Eugène Boudin (1824 Honfleur - 1898 Deauville)
Pen, ink and watercolor ; signed "E. Boudin" at the lower right and dated "1879" at the lower left ; 11 x 15 cm
Zurich, Koller, March 22, 2013 ; Paris, Le Polyptyque collection ; Paris, private collection.
Impressionism, rejecting academicism, had to "reinvent" the drawing, basis of the creation. There, like in painting, Boudin shows the way.
Baudelaire, who admired him (but first for his landscapes) and frequented him in Honfleur, asked to the Peintre de la vie moderne (title of an 1863 essay to which Constantin Guys, now forgotten, served as a pretext) to extract "the mysterious beauty" contained "not only in gestures and manners, but also in the positive form of the face". Consequently, the unforgettable face of the little baker behind her stall is very far from the idealized ovals of Ingres...
The novelist and critic Edmond Duranty, taking over from Baudelaire, wrote in La nouvelle peinture (in 1876) : "What we need is the special note of the modern person, in his clothing, in the middle of his social habits, at home or in the street (...). With a back, we want to reveal a temperament, an age, a social condition." This is exactly what Boudin does here, capturing the customer, and particularly the worker wearing the cap and the fisherman with the bonnet.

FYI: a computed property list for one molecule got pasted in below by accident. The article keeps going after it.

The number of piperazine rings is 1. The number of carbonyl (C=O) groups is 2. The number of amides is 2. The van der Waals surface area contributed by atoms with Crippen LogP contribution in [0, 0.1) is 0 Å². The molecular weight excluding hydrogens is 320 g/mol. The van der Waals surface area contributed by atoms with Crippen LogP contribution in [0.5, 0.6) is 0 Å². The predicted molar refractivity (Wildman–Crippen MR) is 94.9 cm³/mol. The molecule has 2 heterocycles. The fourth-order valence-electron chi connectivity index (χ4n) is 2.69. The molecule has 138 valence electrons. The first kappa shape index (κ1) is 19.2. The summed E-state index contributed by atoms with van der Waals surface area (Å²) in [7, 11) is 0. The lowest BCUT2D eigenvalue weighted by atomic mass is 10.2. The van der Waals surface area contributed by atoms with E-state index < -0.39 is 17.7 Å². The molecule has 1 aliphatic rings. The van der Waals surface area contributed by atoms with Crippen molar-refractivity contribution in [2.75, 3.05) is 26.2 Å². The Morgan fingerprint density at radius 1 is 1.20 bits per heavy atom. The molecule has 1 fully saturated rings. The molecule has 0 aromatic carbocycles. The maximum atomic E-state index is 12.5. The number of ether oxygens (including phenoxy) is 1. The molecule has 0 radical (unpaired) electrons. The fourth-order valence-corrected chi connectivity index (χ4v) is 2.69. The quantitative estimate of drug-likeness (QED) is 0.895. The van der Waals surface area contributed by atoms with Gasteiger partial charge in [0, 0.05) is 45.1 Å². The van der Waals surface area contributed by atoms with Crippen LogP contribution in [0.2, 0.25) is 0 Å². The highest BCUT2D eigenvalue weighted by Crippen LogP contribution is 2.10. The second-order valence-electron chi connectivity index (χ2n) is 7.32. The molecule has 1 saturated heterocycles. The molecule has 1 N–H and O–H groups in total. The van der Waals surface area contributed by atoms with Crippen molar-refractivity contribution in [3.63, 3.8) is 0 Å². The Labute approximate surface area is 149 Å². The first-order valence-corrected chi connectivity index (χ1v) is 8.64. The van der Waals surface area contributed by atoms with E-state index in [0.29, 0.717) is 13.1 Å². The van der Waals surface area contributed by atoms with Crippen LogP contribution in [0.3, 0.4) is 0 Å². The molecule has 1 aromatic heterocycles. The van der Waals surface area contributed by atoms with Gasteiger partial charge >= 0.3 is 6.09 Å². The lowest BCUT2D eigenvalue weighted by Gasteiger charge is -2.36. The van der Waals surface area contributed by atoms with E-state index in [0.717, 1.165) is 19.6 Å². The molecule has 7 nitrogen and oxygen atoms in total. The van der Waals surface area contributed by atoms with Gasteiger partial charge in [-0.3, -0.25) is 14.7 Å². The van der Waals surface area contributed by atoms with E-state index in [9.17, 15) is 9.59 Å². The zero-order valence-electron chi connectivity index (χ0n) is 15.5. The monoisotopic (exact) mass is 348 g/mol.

This "on-the-spot" aspect is accentuated by the luminous vibration of the oven, the gas jets and the reflections on the coppers, and the clock that indicates precisely eleven o'clock. However, the spontaneity of the line does not exclude the attention to composition. The garland of heads echoes the frieze of utensils, the verticals and horizontals delimit and give credibility to the space.
The great majority of Boudin's drawings reached the Louvre after his death in 1898. Only a few of the drawings that the artist sold or gave away during his lifetime remained in private hands, and this one, with its original subject and refined treatment, is even rarer.